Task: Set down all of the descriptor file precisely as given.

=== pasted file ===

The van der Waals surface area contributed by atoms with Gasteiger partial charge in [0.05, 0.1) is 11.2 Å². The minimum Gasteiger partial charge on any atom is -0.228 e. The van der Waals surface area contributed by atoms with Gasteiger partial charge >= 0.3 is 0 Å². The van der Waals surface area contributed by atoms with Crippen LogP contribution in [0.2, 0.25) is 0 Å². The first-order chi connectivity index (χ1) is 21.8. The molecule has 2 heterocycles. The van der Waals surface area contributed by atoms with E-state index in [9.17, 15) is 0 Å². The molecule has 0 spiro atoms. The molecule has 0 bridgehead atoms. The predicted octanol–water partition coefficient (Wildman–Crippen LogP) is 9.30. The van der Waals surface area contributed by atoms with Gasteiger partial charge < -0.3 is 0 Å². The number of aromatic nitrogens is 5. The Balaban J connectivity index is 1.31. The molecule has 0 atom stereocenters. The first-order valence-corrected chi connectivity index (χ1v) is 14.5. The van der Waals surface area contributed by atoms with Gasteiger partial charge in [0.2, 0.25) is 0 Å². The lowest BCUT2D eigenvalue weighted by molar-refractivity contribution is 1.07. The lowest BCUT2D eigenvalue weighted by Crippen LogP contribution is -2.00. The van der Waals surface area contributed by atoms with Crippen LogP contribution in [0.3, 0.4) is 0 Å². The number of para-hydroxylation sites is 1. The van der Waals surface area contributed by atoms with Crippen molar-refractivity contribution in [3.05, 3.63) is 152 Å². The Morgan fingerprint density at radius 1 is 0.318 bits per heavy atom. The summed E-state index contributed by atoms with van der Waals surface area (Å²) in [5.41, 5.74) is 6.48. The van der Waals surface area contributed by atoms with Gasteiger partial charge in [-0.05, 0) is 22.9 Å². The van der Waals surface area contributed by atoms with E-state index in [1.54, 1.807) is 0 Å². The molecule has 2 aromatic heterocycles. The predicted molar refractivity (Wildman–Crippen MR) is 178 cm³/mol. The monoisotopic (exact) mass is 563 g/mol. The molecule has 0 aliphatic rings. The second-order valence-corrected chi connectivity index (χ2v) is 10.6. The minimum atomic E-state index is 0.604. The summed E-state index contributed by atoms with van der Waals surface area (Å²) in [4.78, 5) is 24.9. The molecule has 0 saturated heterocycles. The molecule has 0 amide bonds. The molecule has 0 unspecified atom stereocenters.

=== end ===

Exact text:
The van der Waals surface area contributed by atoms with Gasteiger partial charge in [0.05, 0.1) is 11.2 Å². The minimum Gasteiger partial charge on any atom is -0.228 e. The van der Waals surface area contributed by atoms with Gasteiger partial charge >= 0.3 is 0 Å². The van der Waals surface area contributed by atoms with Crippen LogP contribution in [0.2, 0.25) is 0 Å². The first-order chi connectivity index (χ1) is 21.8. The molecule has 2 heterocycles. The van der Waals surface area contributed by atoms with E-state index in [9.17, 15) is 0 Å². The molecule has 0 spiro atoms. The molecule has 0 bridgehead atoms. The predicted octanol–water partition coefficient (Wildman–Crippen LogP) is 9.30. The van der Waals surface area contributed by atoms with Gasteiger partial charge < -0.3 is 0 Å². The number of aromatic nitrogens is 5. The Balaban J connectivity index is 1.31. The molecule has 0 atom stereocenters. The first-order valence-corrected chi connectivity index (χ1v) is 14.5. The van der Waals surface area contributed by atoms with Gasteiger partial charge in [0.2, 0.25) is 0 Å². The lowest BCUT2D eigenvalue weighted by molar-refractivity contribution is 1.07. The lowest BCUT2D eigenvalue weighted by Crippen LogP contribution is -2.00. The van der Waals surface area contributed by atoms with Crippen LogP contribution in [0.3, 0.4) is 0 Å². The number of para-hydroxylation sites is 1. The van der Waals surface area contributed by atoms with Crippen molar-refractivity contribution in [3.05, 3.63) is 152 Å². The Morgan fingerprint density at radius 1 is 0.318 bits per heavy atom. The summed E-state index contributed by atoms with van der Waals surface area (Å²) in [5.41, 5.74) is 6.48. The van der Waals surface area contributed by atoms with Gasteiger partial charge in [-0.05, 0) is 22.9 Å². The van der Waals surface area contributed by atoms with E-state index in [1.54, 1.807) is 0 Å². The molecule has 2 aromatic heterocycles. The predicted molar refractivity (Wildman–Crippen MR) is 178 cm³/mol. The monoisotopic (exact) mass is 563 g/mol. The molecule has 0 aliphatic rings. The second-order valence-corrected chi connectivity index (χ2v) is 10.6. The minimum atomic E-state index is 0.604. The summed E-state index contributed by atoms with van der Waals surface area (Å²) in [4.78, 5) is 24.9. The molecule has 0 saturated heterocycles. The molecule has 0 amide bonds. The molecule has 0 unspecified atom stereocenters.